There is a quote attributed to Socrates which I think gets to the heart of the issues I want to cover in the first part: that "the unexamined life is not worth living".i If we claim special knowledge then we are duty and honour bound to take the time to understand something of the nature of that knowledge and how we can use it. Historically, the role of astrologer has been entwined with that of priest or prophet and perceived as one that combines secret knowledge with power. The very notion implies a route to the divine. This woodcut shows the astrologer passing beyond the bowl of heaven and looking into the mechanics of the celestial spheres beyond. Note that his body is still firmly in the terrestrial realm; you still exist within your own cultural framework. The astrologer claims not only access to this knowledge but also the competence and skill to interpret it, to bring it down to earth. This is quite a claim. The view of the astrologer as all powerful, of having access to other realms, appears to be part of the popular imagination, and it is this view of an astrologer that is conjured up whenever astrology is seriously discussed. Even the über-rational seem to feel this at some level, as shown by their spectacularly emotional reactions to the astrological. Whenever someone talks with confidence about the astrological they invoke this authority to a greater or lesser extent.
For the purposes of this talk I'm going to refer to this as astrological power.
Much excellent work has been done on the responsibilities of the astrologer in the consultation, on how to work with clients and in a confidential one-to-one encounter, but also how the astrologer needs to protect and care for themself. I refer you to the work of such fine astrologers as Liz Greene, Juliet Sharman-Burke, Christina Rose, Stephen Arroyo, Donna Cunningham and Bernard Rosemblum, which I don't need to revisit here.ii But there are other circumstances which also require that we work with care which are not so well covered.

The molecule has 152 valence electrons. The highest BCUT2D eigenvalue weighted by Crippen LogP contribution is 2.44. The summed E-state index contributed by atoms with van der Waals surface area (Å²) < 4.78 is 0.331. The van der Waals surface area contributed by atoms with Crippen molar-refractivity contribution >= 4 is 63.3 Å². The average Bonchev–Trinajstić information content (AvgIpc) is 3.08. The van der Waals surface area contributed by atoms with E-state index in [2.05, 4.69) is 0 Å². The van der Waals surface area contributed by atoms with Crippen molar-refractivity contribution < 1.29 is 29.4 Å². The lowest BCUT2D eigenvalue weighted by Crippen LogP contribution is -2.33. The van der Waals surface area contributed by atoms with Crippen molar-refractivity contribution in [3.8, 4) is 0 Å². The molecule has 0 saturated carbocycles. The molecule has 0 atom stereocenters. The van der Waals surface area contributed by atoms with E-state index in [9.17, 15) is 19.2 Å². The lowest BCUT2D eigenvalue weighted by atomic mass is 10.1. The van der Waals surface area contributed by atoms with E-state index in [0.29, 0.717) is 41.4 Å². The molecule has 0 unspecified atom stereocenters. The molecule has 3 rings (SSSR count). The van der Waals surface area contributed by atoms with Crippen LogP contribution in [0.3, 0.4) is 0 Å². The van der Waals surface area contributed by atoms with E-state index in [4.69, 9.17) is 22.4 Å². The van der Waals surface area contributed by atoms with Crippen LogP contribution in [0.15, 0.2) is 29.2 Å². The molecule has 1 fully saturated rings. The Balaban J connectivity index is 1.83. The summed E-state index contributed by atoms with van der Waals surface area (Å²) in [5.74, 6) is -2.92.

Do you know what level you work at astrologically? Do you know the type of conversation you have? Do you do light and fluffy chat? Do you do deep and intense discussion? The type of astrological conversation/consultation you have will not be that different in tone from your general conversation. When you first start out and begin to find your astrological feet you want to share. You want to give readings to the postman, the woman in the corner shop; and your work colleagues inevitably get to know what you can do, and if you're not careful you end up spending your lunch hours giving free readings. There's nothing inherently wrong with this. It's part of your growth as an astrologer, establishing where your personal boundaries are and how you interact with the public as a practitioner.
What is important is that you recognise whether this type of 'lighter' astrology is something you can actually do. I'm not being judgemental on this point; it didn't take me long to realise that the level on which my readings take place was just not something that could happen in someone's lunch break. What's important here is that the astrologer is aware of what they do. Every astrologer is different because we're all individuals, and each is operating from the perspective of their own chart; they can only see with their own eyes. There is no rule to say that the deep and intense consultation is the more useful; sometimes a lighter approach hits the target. You can't know. You can know only what you do and do it as well as you can. Knowing your level, your approach, your vibration is part of the responsibility of being an astrologer.